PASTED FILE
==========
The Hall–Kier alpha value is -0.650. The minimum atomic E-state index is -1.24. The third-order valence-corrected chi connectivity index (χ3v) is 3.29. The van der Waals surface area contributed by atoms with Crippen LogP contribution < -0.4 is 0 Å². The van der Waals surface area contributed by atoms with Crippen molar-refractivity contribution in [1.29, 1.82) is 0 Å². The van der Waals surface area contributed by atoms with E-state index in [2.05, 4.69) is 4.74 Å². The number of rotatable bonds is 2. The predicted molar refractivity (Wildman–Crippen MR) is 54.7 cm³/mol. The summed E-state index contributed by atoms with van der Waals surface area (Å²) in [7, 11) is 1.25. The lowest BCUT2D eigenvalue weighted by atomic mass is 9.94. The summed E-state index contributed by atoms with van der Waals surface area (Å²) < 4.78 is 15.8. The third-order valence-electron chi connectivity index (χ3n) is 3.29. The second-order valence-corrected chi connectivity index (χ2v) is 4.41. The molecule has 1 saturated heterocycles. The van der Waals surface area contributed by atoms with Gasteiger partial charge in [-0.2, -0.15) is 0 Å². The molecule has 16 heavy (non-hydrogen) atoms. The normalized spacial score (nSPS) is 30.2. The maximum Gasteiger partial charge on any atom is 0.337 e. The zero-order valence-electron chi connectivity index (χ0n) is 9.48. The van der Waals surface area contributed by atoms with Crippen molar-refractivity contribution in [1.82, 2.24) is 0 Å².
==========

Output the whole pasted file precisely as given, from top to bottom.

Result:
The Hall–Kier alpha value is -0.650. The minimum atomic E-state index is -1.24. The third-order valence-corrected chi connectivity index (χ3v) is 3.29. The van der Waals surface area contributed by atoms with Crippen LogP contribution < -0.4 is 0 Å². The van der Waals surface area contributed by atoms with Crippen molar-refractivity contribution in [1.29, 1.82) is 0 Å². The van der Waals surface area contributed by atoms with E-state index in [2.05, 4.69) is 4.74 Å². The number of rotatable bonds is 2. The predicted molar refractivity (Wildman–Crippen MR) is 54.7 cm³/mol. The summed E-state index contributed by atoms with van der Waals surface area (Å²) in [7, 11) is 1.25. The lowest BCUT2D eigenvalue weighted by atomic mass is 9.94. The summed E-state index contributed by atoms with van der Waals surface area (Å²) < 4.78 is 15.8. The third-order valence-electron chi connectivity index (χ3n) is 3.29. The second-order valence-corrected chi connectivity index (χ2v) is 4.41. The molecule has 1 saturated heterocycles. The van der Waals surface area contributed by atoms with Gasteiger partial charge in [-0.2, -0.15) is 0 Å². The molecule has 16 heavy (non-hydrogen) atoms. The normalized spacial score (nSPS) is 30.2. The maximum Gasteiger partial charge on any atom is 0.337 e. The zero-order valence-electron chi connectivity index (χ0n) is 9.48. The van der Waals surface area contributed by atoms with Crippen molar-refractivity contribution in [1.82, 2.24) is 0 Å².